News Release

Federal leadership crucial in restoring adult literacy knowledge base

May 14, 2024 Print

Montreal – Canada’s adult education programs help people advance their literacy skills. In the past, adult education professionals and policymakers across Canada benefited from a shared body of knowledge on learners and teaching materials. Over time, declining federal support has caused this national knowledge infrastructure to deteriorate, leaving literacy practitioners struggling to find the right resources to better adults’ literacy skills.

In a new IRPP paper, literacy expert Brigid Hayes argues that a comprehensive, national adult literacy knowledge infrastructure needs to be reinstated to better support learners, practitioners and policymakers. National oversight is crucial to eliminating regional disparities, knowledge gaps and duplication of effort. Provinces and territories would still lead program delivery, while benefiting from access to the best knowledge resources available in Canada.

“To bolster adult literacy across Canada, the federal government needs to play a leading role,” says Hayes. “The provinces and territories currently responsible for adult education delivery do not have adequate resources and opportunities to create and maintain a national knowledge infrastructure efficiently. A national infrastructure would promote collaboration and break down jurisdictional silos.”

She recommends taking the following steps:

  • Put adult literacy research back on the federal agenda.
    Employment and Social Development Canada should develop a national adult literacy research strategy in consultation with adult literacy practitioners and academic experts.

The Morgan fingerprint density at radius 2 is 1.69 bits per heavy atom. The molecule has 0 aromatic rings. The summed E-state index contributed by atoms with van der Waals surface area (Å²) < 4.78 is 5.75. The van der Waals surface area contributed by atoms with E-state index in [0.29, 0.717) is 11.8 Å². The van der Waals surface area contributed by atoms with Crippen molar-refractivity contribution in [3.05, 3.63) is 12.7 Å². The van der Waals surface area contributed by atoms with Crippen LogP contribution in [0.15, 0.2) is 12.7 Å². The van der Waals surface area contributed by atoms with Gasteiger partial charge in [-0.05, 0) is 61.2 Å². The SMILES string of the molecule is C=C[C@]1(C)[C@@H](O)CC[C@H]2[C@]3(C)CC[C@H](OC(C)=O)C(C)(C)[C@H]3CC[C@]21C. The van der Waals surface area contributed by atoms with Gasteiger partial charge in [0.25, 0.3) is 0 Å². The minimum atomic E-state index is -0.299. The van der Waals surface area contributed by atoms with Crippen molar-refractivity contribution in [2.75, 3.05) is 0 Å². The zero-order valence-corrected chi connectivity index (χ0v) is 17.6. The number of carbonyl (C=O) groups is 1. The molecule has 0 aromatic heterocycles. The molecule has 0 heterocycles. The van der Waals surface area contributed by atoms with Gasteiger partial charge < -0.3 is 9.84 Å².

• Expand opportunities to share lessons learned and best practices nationally.
    The federal government should support nationwide formal networks, conferences, workshops and other means of sharing adult literacy knowledge across jurisdictions.
  • Build a national repository of adult literacy projects and results.
    The federal government should also create and maintain a national repository of adult literacy publications, project reports, curricula and videos.

“These recommendations will provide adult literacy practitioners and policymakers with the tools to do their work effectively, which will benefit adult learners and society as a whole. Without a national knowledge infrastructure, adult literacy will remain marginalized, and Canadians who want to advance literacy skills will be left further behind,” says Hayes.

Let’s Rebuild the Foundation: Reinstating Canada’s Adult Literacy Knowledge Infrastructure Requires Federal Leadership

Let’s Rebuild the Foundation: Reinstating Canada’s Adult Literacy Knowledge Infrastructure Requires Federal Leadership


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